Sorghum is a genus of grasses that include numerous species. For example, Sorghum bicolor is the species of sorghum primarily cultivated for its grain and used for food and animal feed. Some varieties, classified as "sweet sorghums," are also used as a raw material for their foliage, syrup, and ethanol production. The stalks are similar to corn but they do not produce ears. Seed heads appear from the tops of the plants instead of a tassel.
Sorghum originated in northern Africa, but is now widely cultivated. It is typically an annual, but some cultivars are perennial. It grows in clumps that can reach over ten to twelve feet high. Sorghum is the fifth major cereal grain crop in the world.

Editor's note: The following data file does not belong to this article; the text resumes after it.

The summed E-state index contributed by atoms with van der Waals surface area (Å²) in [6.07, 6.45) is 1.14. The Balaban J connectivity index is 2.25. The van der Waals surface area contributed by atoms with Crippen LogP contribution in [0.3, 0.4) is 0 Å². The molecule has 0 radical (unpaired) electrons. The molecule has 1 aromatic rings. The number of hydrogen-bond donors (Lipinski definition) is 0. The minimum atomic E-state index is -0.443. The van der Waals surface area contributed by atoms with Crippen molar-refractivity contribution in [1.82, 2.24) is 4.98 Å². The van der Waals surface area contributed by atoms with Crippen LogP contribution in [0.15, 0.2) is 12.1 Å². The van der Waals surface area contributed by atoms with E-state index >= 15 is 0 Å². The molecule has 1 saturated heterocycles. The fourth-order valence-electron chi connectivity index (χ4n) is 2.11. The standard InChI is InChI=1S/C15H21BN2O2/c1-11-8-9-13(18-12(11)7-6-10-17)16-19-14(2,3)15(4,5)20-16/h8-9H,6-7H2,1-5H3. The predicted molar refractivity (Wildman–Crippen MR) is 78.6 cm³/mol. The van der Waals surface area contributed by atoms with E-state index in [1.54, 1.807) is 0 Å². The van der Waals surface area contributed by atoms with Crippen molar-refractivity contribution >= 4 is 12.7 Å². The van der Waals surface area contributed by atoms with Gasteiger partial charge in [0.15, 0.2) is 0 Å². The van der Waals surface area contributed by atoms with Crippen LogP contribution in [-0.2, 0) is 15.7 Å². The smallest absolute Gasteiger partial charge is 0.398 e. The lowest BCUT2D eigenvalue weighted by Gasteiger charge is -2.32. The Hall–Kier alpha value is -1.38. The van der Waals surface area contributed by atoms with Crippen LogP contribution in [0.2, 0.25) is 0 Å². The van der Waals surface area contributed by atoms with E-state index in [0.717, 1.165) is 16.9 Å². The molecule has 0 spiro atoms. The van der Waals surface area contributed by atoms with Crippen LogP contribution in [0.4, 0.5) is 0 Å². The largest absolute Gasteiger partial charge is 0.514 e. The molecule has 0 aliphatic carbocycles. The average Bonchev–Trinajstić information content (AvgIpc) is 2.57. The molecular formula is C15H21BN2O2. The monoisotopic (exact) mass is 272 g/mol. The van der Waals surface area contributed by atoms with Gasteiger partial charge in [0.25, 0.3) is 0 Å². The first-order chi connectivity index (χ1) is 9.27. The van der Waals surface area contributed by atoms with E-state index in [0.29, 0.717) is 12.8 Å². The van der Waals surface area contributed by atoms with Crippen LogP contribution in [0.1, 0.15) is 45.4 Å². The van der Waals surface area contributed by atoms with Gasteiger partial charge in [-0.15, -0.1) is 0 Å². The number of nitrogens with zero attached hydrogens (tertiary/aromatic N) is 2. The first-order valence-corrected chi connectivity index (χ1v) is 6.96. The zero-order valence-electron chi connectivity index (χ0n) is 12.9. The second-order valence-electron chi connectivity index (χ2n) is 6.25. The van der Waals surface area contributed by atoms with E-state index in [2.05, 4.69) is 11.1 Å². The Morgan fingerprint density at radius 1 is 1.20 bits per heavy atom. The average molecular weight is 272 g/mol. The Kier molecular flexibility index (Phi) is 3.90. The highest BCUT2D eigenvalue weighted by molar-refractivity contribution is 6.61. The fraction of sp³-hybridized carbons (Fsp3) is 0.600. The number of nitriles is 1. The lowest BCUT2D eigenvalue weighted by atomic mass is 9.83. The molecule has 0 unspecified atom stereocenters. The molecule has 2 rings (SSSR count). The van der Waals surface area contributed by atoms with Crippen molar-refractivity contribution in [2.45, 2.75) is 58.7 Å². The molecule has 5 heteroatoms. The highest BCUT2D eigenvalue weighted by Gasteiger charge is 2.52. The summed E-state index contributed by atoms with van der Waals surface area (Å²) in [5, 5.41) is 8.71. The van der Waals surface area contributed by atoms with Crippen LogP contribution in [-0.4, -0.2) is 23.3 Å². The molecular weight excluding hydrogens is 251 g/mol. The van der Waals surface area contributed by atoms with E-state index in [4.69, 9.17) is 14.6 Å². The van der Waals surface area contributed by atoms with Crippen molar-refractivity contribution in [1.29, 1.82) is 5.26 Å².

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Cultivation Instructions: Sorghum should be planted in warm soils after all danger of frost has past. The small seeds should be planted at a depth of 1/4 to 1/2 inch. Germination can take ten days or longer depending on weather conditions and soil temperature.
The seedlings may need to be thinned so that the plants are spaced six to eight inches apart. The plant will form many small "suckers." These suckers often produce a seed head so don't bother pruning them off.